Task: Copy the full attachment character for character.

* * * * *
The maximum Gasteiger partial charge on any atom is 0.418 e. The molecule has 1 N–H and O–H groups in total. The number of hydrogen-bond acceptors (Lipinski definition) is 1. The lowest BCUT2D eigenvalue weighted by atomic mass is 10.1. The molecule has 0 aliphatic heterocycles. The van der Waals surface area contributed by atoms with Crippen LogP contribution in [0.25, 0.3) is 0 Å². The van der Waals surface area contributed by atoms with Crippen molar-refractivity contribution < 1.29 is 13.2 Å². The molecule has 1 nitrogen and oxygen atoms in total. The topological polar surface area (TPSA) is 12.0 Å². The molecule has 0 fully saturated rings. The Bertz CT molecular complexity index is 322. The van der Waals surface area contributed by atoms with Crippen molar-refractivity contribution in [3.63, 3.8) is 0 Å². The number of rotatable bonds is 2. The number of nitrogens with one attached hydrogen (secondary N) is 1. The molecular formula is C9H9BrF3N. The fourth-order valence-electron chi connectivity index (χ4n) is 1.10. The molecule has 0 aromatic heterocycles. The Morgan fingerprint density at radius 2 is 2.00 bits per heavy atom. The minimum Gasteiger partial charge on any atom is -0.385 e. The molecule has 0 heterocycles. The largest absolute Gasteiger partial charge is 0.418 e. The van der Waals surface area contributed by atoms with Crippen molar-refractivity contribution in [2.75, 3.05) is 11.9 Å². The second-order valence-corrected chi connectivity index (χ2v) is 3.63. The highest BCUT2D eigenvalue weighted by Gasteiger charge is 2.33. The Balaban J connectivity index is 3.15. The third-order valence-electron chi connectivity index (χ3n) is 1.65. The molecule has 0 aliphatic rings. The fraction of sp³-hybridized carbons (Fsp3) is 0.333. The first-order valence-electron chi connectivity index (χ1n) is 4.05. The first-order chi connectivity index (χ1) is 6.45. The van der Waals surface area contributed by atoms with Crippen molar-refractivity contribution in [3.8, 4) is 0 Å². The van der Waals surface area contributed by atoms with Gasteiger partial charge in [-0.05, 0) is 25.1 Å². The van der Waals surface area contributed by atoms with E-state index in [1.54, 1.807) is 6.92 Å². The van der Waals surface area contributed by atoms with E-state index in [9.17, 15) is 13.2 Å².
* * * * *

The maximum Gasteiger partial charge on any atom is 0.418 e. The molecule has 1 N–H and O–H groups in total. The number of hydrogen-bond acceptors (Lipinski definition) is 1. The lowest BCUT2D eigenvalue weighted by atomic mass is 10.1. The molecule has 0 aliphatic heterocycles. The van der Waals surface area contributed by atoms with Crippen LogP contribution in [0.25, 0.3) is 0 Å². The van der Waals surface area contributed by atoms with Crippen molar-refractivity contribution < 1.29 is 13.2 Å². The molecule has 1 nitrogen and oxygen atoms in total. The topological polar surface area (TPSA) is 12.0 Å². The molecule has 0 fully saturated rings. The Bertz CT molecular complexity index is 322. The van der Waals surface area contributed by atoms with Crippen molar-refractivity contribution in [3.63, 3.8) is 0 Å². The number of rotatable bonds is 2. The number of nitrogens with one attached hydrogen (secondary N) is 1. The molecular formula is C9H9BrF3N. The fourth-order valence-electron chi connectivity index (χ4n) is 1.10. The molecule has 0 aromatic heterocycles. The Morgan fingerprint density at radius 2 is 2.00 bits per heavy atom. The minimum Gasteiger partial charge on any atom is -0.385 e. The molecule has 0 heterocycles. The largest absolute Gasteiger partial charge is 0.418 e. The van der Waals surface area contributed by atoms with Crippen molar-refractivity contribution in [2.75, 3.05) is 11.9 Å². The second-order valence-corrected chi connectivity index (χ2v) is 3.63. The highest BCUT2D eigenvalue weighted by Gasteiger charge is 2.33. The Balaban J connectivity index is 3.15. The third-order valence-electron chi connectivity index (χ3n) is 1.65. The molecule has 0 aliphatic rings. The fraction of sp³-hybridized carbons (Fsp3) is 0.333. The first-order valence-electron chi connectivity index (χ1n) is 4.05. The first-order chi connectivity index (χ1) is 6.45. The van der Waals surface area contributed by atoms with Crippen molar-refractivity contribution in [3.8, 4) is 0 Å². The van der Waals surface area contributed by atoms with Gasteiger partial charge in [-0.05, 0) is 25.1 Å². The van der Waals surface area contributed by atoms with E-state index in [1.54, 1.807) is 6.92 Å². The van der Waals surface area contributed by atoms with E-state index in [9.17, 15) is 13.2 Å².